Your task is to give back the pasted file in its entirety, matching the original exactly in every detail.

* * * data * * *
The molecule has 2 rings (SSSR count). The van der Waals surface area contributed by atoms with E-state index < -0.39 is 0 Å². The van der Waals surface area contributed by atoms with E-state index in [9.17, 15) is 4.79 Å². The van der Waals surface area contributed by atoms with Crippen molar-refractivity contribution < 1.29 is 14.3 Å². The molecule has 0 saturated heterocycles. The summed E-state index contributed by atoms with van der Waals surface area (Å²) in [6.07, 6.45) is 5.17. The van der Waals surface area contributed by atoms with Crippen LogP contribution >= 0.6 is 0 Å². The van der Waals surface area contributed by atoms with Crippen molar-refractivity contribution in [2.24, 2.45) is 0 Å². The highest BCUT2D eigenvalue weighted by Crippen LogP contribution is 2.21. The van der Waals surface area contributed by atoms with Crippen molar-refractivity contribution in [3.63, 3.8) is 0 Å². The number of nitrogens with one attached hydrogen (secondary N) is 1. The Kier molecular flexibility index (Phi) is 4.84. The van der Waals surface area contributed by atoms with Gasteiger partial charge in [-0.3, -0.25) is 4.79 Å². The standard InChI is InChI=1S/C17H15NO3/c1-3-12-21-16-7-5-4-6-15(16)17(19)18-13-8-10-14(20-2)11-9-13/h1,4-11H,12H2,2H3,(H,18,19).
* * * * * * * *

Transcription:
The molecule has 2 rings (SSSR count). The van der Waals surface area contributed by atoms with E-state index < -0.39 is 0 Å². The van der Waals surface area contributed by atoms with E-state index in [9.17, 15) is 4.79 Å². The van der Waals surface area contributed by atoms with Crippen molar-refractivity contribution < 1.29 is 14.3 Å². The molecule has 0 saturated heterocycles. The summed E-state index contributed by atoms with van der Waals surface area (Å²) in [6.07, 6.45) is 5.17. The van der Waals surface area contributed by atoms with Crippen LogP contribution >= 0.6 is 0 Å². The van der Waals surface area contributed by atoms with Crippen molar-refractivity contribution in [2.24, 2.45) is 0 Å². The highest BCUT2D eigenvalue weighted by Crippen LogP contribution is 2.21. The van der Waals surface area contributed by atoms with Crippen molar-refractivity contribution in [3.63, 3.8) is 0 Å². The number of nitrogens with one attached hydrogen (secondary N) is 1. The Kier molecular flexibility index (Phi) is 4.84. The van der Waals surface area contributed by atoms with Gasteiger partial charge in [-0.3, -0.25) is 4.79 Å². The standard InChI is InChI=1S/C17H15NO3/c1-3-12-21-16-7-5-4-6-15(16)17(19)18-13-8-10-14(20-2)11-9-13/h1,4-11H,12H2,2H3,(H,18,19).